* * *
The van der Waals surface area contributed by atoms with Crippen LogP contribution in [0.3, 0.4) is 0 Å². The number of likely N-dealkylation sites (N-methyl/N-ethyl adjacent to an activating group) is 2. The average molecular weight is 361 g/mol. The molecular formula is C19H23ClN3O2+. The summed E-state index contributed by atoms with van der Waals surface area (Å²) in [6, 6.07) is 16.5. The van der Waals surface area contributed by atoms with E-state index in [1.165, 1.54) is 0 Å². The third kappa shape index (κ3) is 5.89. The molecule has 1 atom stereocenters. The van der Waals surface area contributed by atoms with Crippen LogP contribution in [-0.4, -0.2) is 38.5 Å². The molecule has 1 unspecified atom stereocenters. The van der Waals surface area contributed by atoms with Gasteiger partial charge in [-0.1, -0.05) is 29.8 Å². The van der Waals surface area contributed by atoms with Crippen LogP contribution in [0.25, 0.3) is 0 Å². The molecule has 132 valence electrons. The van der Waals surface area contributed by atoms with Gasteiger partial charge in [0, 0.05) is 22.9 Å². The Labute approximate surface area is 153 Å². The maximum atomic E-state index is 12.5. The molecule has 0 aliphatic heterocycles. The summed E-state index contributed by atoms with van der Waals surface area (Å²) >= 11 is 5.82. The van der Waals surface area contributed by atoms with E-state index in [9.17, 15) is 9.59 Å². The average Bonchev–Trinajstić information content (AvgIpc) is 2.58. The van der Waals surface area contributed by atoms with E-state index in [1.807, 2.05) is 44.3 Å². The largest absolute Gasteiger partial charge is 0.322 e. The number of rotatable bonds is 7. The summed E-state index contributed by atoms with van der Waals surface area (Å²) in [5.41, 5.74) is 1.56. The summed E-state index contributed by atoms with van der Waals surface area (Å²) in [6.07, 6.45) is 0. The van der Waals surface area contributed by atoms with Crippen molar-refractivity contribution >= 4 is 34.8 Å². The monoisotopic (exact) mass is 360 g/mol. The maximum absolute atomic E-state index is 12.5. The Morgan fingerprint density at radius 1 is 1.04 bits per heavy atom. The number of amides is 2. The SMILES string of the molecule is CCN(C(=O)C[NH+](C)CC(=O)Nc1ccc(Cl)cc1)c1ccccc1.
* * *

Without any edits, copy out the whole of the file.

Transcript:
The van der Waals surface area contributed by atoms with Crippen LogP contribution in [0.3, 0.4) is 0 Å². The number of likely N-dealkylation sites (N-methyl/N-ethyl adjacent to an activating group) is 2. The average molecular weight is 361 g/mol. The molecular formula is C19H23ClN3O2+. The summed E-state index contributed by atoms with van der Waals surface area (Å²) in [6, 6.07) is 16.5. The van der Waals surface area contributed by atoms with E-state index in [1.165, 1.54) is 0 Å². The third kappa shape index (κ3) is 5.89. The molecule has 1 atom stereocenters. The van der Waals surface area contributed by atoms with Crippen LogP contribution in [-0.4, -0.2) is 38.5 Å². The molecule has 1 unspecified atom stereocenters. The van der Waals surface area contributed by atoms with Gasteiger partial charge in [-0.1, -0.05) is 29.8 Å². The van der Waals surface area contributed by atoms with Crippen LogP contribution in [0.25, 0.3) is 0 Å². The molecule has 132 valence electrons. The van der Waals surface area contributed by atoms with Gasteiger partial charge in [0, 0.05) is 22.9 Å². The Labute approximate surface area is 153 Å². The maximum atomic E-state index is 12.5. The molecule has 0 aliphatic heterocycles. The summed E-state index contributed by atoms with van der Waals surface area (Å²) >= 11 is 5.82. The van der Waals surface area contributed by atoms with E-state index in [9.17, 15) is 9.59 Å². The average Bonchev–Trinajstić information content (AvgIpc) is 2.58. The van der Waals surface area contributed by atoms with E-state index in [1.807, 2.05) is 44.3 Å². The largest absolute Gasteiger partial charge is 0.322 e. The number of rotatable bonds is 7. The summed E-state index contributed by atoms with van der Waals surface area (Å²) in [5.41, 5.74) is 1.56. The summed E-state index contributed by atoms with van der Waals surface area (Å²) in [6.07, 6.45) is 0. The van der Waals surface area contributed by atoms with Crippen molar-refractivity contribution >= 4 is 34.8 Å². The monoisotopic (exact) mass is 360 g/mol. The maximum absolute atomic E-state index is 12.5. The Morgan fingerprint density at radius 1 is 1.04 bits per heavy atom. The number of amides is 2. The SMILES string of the molecule is CCN(C(=O)C[NH+](C)CC(=O)Nc1ccc(Cl)cc1)c1ccccc1.